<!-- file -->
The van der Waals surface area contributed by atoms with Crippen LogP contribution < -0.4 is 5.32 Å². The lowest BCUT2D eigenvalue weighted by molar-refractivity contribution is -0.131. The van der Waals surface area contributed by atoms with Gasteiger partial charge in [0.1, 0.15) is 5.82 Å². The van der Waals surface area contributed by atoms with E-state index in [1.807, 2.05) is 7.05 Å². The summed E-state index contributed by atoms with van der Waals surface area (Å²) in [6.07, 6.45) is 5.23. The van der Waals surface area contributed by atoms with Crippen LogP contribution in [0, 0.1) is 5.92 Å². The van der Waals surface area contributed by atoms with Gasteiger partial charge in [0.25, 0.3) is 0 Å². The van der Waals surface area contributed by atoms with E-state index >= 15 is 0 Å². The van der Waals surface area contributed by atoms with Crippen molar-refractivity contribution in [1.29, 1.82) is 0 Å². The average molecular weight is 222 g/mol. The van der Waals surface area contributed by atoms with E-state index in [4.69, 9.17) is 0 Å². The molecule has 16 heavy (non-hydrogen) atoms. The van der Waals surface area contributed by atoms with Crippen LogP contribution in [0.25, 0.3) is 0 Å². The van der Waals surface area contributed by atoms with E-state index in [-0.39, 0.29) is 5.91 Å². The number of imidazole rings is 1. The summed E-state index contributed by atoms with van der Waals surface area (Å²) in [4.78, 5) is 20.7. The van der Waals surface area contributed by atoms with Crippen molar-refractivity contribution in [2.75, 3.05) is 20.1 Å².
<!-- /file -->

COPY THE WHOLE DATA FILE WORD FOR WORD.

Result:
The van der Waals surface area contributed by atoms with Crippen LogP contribution < -0.4 is 5.32 Å². The lowest BCUT2D eigenvalue weighted by molar-refractivity contribution is -0.131. The van der Waals surface area contributed by atoms with Gasteiger partial charge in [0.1, 0.15) is 5.82 Å². The van der Waals surface area contributed by atoms with E-state index in [1.807, 2.05) is 7.05 Å². The summed E-state index contributed by atoms with van der Waals surface area (Å²) in [6.07, 6.45) is 5.23. The van der Waals surface area contributed by atoms with Crippen LogP contribution in [0, 0.1) is 5.92 Å². The van der Waals surface area contributed by atoms with Gasteiger partial charge in [0.25, 0.3) is 0 Å². The van der Waals surface area contributed by atoms with E-state index >= 15 is 0 Å². The van der Waals surface area contributed by atoms with Crippen molar-refractivity contribution in [1.29, 1.82) is 0 Å². The average molecular weight is 222 g/mol. The van der Waals surface area contributed by atoms with E-state index in [4.69, 9.17) is 0 Å². The molecule has 16 heavy (non-hydrogen) atoms. The van der Waals surface area contributed by atoms with Crippen LogP contribution in [0.25, 0.3) is 0 Å². The van der Waals surface area contributed by atoms with E-state index in [-0.39, 0.29) is 5.91 Å². The number of imidazole rings is 1. The summed E-state index contributed by atoms with van der Waals surface area (Å²) in [4.78, 5) is 20.7. The van der Waals surface area contributed by atoms with Crippen molar-refractivity contribution in [2.75, 3.05) is 20.1 Å².